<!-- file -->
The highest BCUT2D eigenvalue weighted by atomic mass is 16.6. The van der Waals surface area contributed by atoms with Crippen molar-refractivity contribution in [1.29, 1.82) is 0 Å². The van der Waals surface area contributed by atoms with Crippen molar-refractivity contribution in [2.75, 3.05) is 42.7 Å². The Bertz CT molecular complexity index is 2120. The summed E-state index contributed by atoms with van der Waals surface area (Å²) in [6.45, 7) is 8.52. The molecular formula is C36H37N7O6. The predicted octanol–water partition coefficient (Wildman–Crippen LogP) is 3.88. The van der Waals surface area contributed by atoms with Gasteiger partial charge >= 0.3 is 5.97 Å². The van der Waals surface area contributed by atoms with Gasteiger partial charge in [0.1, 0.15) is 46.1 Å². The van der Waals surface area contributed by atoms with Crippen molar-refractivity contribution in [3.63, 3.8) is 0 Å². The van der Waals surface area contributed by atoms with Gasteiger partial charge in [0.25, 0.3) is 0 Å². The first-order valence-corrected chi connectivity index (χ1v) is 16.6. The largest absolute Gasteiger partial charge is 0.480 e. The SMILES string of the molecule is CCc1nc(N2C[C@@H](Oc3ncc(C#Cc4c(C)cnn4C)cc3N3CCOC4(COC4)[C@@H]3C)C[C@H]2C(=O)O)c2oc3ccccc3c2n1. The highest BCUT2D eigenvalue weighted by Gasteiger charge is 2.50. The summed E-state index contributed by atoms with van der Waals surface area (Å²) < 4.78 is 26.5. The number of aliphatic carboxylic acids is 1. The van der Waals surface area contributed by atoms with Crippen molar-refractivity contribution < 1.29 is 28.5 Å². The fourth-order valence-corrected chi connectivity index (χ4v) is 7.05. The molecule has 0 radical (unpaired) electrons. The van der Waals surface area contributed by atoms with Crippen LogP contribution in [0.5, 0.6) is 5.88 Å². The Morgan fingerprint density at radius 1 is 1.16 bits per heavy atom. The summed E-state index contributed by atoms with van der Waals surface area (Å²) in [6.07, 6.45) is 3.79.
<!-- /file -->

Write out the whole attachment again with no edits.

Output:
The highest BCUT2D eigenvalue weighted by atomic mass is 16.6. The van der Waals surface area contributed by atoms with Crippen molar-refractivity contribution in [1.29, 1.82) is 0 Å². The van der Waals surface area contributed by atoms with Crippen molar-refractivity contribution in [2.75, 3.05) is 42.7 Å². The Bertz CT molecular complexity index is 2120. The summed E-state index contributed by atoms with van der Waals surface area (Å²) in [6.45, 7) is 8.52. The molecular formula is C36H37N7O6. The predicted octanol–water partition coefficient (Wildman–Crippen LogP) is 3.88. The van der Waals surface area contributed by atoms with Gasteiger partial charge >= 0.3 is 5.97 Å². The van der Waals surface area contributed by atoms with Gasteiger partial charge in [0.1, 0.15) is 46.1 Å². The van der Waals surface area contributed by atoms with Crippen molar-refractivity contribution in [3.63, 3.8) is 0 Å². The van der Waals surface area contributed by atoms with Gasteiger partial charge in [0.25, 0.3) is 0 Å². The first-order valence-corrected chi connectivity index (χ1v) is 16.6. The largest absolute Gasteiger partial charge is 0.480 e. The SMILES string of the molecule is CCc1nc(N2C[C@@H](Oc3ncc(C#Cc4c(C)cnn4C)cc3N3CCOC4(COC4)[C@@H]3C)C[C@H]2C(=O)O)c2oc3ccccc3c2n1. The highest BCUT2D eigenvalue weighted by Gasteiger charge is 2.50. The summed E-state index contributed by atoms with van der Waals surface area (Å²) < 4.78 is 26.5. The number of aliphatic carboxylic acids is 1. The van der Waals surface area contributed by atoms with Crippen molar-refractivity contribution < 1.29 is 28.5 Å². The fourth-order valence-corrected chi connectivity index (χ4v) is 7.05. The molecule has 0 radical (unpaired) electrons. The van der Waals surface area contributed by atoms with Crippen LogP contribution in [0.5, 0.6) is 5.88 Å². The Morgan fingerprint density at radius 1 is 1.16 bits per heavy atom. The summed E-state index contributed by atoms with van der Waals surface area (Å²) in [6.07, 6.45) is 3.79.